The story of Jack Charlton’s amazing ascent and virtual canonisation as the manager of the Irish Republic’s national football team in the 80s and 90s is retold in this warm and affectionate documentary portrait. He was a vital part of Ireland’s Celtic Tiger modernity and confidence in that era, and a part also of the new mood of the peace process.
These chapters are poignantly juxtaposed with Charlton’s later life (he died in July this year) and his issues with dementia, and these are very emotional, intimate scenes – especially the cheerful, unsentimental interviews with his wife and carer Pat. They are movingly captured.
Charlton was extravagantly loved, almost more so as a foreigner (like Diego Maradona in Naples), and certainly no other Englishman was ever so passionately fan-worshipped in Ireland. The extraordinary thing is that Charlton graduated from the tough Leeds United side of the 70s where he could be a rough and cynical player – and manager Don Revie was a pretty charmless role model. His England manager Sir Alf Ramsey was also an example of unemotional leadership, hard to love. But somehow Charlton was completely different, transfigured by the glorious success that he enjoyed in Ireland almost from the very first: blunt, testy at times, good-humoured and utterly real, yet also with a kind of emotional coolness and level-headedness.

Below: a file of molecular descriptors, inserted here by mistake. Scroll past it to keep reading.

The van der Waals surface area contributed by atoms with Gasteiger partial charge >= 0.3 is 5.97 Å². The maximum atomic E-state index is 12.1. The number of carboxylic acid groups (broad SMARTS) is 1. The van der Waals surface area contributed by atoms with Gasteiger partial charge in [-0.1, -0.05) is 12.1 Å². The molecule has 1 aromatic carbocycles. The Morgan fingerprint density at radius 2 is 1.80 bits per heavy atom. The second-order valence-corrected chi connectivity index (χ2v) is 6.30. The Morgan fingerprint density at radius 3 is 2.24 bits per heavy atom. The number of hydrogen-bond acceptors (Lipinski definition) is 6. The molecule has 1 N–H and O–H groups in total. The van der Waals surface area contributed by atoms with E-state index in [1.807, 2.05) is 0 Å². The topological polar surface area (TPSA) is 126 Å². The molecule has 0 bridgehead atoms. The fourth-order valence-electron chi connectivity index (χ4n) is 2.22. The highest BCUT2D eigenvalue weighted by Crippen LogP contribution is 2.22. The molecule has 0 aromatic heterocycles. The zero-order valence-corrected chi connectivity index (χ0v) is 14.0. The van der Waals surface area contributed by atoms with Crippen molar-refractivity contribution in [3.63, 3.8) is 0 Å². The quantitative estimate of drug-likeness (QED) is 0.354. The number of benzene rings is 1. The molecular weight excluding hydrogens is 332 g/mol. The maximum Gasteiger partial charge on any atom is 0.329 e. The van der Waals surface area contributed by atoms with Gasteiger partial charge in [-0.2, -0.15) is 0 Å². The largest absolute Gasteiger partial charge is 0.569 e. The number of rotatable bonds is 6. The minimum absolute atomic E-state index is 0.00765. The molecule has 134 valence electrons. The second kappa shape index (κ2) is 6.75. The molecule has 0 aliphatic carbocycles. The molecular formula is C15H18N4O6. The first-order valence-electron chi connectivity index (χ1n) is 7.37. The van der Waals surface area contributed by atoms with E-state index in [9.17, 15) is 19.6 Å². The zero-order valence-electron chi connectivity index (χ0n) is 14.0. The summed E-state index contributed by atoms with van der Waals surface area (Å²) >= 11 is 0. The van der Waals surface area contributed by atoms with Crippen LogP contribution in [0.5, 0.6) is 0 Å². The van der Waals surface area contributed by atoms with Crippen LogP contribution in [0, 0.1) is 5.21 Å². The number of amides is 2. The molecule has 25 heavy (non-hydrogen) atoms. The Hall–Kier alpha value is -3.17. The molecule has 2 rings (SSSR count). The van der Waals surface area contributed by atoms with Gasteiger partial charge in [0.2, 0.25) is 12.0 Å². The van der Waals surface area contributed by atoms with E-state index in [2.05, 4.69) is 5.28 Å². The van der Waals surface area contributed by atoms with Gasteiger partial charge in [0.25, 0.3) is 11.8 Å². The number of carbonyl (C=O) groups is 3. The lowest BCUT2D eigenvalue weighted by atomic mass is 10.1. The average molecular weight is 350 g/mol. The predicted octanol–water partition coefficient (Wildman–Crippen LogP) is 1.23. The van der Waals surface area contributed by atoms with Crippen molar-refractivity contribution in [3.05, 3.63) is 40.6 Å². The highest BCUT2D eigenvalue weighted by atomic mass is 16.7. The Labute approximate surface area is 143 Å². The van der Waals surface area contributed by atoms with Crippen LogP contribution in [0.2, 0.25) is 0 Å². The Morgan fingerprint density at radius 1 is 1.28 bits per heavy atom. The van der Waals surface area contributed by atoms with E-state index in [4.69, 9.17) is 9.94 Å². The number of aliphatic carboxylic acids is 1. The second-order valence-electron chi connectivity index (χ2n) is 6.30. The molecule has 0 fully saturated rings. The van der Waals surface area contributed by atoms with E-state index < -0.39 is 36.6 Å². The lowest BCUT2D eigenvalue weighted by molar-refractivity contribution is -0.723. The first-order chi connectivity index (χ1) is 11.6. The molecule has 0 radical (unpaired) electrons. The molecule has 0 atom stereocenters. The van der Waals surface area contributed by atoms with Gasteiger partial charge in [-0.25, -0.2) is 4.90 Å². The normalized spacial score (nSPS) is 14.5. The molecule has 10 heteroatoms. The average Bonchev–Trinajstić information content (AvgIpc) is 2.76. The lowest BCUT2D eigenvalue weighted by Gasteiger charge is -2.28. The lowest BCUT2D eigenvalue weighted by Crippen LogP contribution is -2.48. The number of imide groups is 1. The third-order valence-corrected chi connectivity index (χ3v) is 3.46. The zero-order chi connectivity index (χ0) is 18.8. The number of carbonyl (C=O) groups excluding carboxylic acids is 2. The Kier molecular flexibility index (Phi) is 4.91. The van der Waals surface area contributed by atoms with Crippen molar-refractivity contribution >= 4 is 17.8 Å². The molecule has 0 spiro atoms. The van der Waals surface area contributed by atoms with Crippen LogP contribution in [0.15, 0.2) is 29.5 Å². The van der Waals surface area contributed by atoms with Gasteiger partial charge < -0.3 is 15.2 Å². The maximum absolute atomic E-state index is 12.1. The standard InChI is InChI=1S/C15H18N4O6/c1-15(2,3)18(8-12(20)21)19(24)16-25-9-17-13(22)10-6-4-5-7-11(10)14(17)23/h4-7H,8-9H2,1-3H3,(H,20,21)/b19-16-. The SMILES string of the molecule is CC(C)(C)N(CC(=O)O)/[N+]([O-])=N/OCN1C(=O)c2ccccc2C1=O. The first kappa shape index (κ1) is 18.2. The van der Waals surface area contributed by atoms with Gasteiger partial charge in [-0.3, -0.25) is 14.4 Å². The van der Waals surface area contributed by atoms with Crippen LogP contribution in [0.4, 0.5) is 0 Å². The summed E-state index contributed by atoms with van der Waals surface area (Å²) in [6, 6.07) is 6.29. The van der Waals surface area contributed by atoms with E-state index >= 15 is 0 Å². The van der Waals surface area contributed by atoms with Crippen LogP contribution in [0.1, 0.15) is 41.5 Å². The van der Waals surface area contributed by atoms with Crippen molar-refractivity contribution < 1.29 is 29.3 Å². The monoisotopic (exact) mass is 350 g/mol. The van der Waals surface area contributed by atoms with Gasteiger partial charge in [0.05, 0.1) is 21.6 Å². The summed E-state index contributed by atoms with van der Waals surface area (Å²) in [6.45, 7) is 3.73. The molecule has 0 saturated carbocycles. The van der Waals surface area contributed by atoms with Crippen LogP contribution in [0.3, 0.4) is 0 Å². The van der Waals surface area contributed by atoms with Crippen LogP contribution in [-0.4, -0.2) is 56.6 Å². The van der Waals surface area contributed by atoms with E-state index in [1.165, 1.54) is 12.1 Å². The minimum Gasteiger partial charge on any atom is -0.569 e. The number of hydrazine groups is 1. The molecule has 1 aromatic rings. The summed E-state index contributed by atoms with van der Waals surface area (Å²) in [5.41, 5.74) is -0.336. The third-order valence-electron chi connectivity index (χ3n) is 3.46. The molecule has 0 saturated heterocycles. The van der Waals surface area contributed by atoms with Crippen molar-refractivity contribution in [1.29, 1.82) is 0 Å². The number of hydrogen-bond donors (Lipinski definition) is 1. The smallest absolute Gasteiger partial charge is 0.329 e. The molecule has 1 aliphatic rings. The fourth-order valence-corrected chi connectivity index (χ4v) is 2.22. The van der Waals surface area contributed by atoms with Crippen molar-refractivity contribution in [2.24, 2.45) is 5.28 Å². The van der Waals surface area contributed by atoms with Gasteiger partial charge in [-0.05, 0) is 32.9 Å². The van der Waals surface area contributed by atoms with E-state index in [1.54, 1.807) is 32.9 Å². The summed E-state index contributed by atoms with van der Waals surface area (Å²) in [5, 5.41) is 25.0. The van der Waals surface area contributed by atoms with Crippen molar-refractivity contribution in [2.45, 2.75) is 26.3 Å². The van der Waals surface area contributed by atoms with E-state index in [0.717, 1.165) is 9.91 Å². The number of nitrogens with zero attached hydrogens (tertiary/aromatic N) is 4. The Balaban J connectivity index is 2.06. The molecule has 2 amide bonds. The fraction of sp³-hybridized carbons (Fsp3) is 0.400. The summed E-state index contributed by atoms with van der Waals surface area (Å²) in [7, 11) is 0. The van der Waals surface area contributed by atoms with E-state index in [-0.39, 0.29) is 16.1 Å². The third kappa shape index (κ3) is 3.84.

He never seemed overwhelmed at the strength of the Irish people’s feelings for him. The film touches on the falling out with his brother Bobby, but does not dwell on it, and does not talk about the (ostensible) cause: the difficult relationship between Jack’s sister-in-law and his mother.
There are interesting interviews with Eamon Dunphy (the journalist who became hated for criticising Charlton), U2 drummer Larry Mullen and novelist Roddy Doyle, though I would have been interested to hear from Charlton’s old Leeds team-mate, Irishman John Giles. An unexpectedly touching documentary.
• Finding Jack Charlton is available on digital platforms from 23 November.